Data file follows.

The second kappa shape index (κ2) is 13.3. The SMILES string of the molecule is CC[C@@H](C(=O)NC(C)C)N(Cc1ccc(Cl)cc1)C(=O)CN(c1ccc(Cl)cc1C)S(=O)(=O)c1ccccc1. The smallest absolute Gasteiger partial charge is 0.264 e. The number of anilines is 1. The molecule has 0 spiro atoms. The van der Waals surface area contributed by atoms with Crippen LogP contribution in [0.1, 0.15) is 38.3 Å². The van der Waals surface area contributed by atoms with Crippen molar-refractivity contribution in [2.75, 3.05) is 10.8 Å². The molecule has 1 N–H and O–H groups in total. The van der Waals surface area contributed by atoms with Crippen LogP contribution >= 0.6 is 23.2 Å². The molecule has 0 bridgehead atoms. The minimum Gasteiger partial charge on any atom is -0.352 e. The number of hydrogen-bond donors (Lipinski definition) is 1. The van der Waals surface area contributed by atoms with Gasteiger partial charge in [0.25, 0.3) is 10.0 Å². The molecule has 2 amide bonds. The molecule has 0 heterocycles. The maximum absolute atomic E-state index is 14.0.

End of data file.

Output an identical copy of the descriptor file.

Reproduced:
The second kappa shape index (κ2) is 13.3. The SMILES string of the molecule is CC[C@@H](C(=O)NC(C)C)N(Cc1ccc(Cl)cc1)C(=O)CN(c1ccc(Cl)cc1C)S(=O)(=O)c1ccccc1. The smallest absolute Gasteiger partial charge is 0.264 e. The number of anilines is 1. The molecule has 0 spiro atoms. The van der Waals surface area contributed by atoms with Crippen LogP contribution in [0.1, 0.15) is 38.3 Å². The van der Waals surface area contributed by atoms with Crippen molar-refractivity contribution in [2.75, 3.05) is 10.8 Å². The molecule has 1 N–H and O–H groups in total. The van der Waals surface area contributed by atoms with Crippen LogP contribution >= 0.6 is 23.2 Å². The molecule has 0 bridgehead atoms. The minimum Gasteiger partial charge on any atom is -0.352 e. The number of hydrogen-bond donors (Lipinski definition) is 1. The van der Waals surface area contributed by atoms with Gasteiger partial charge in [0.25, 0.3) is 10.0 Å². The molecule has 2 amide bonds. The molecule has 0 heterocycles. The maximum absolute atomic E-state index is 14.0.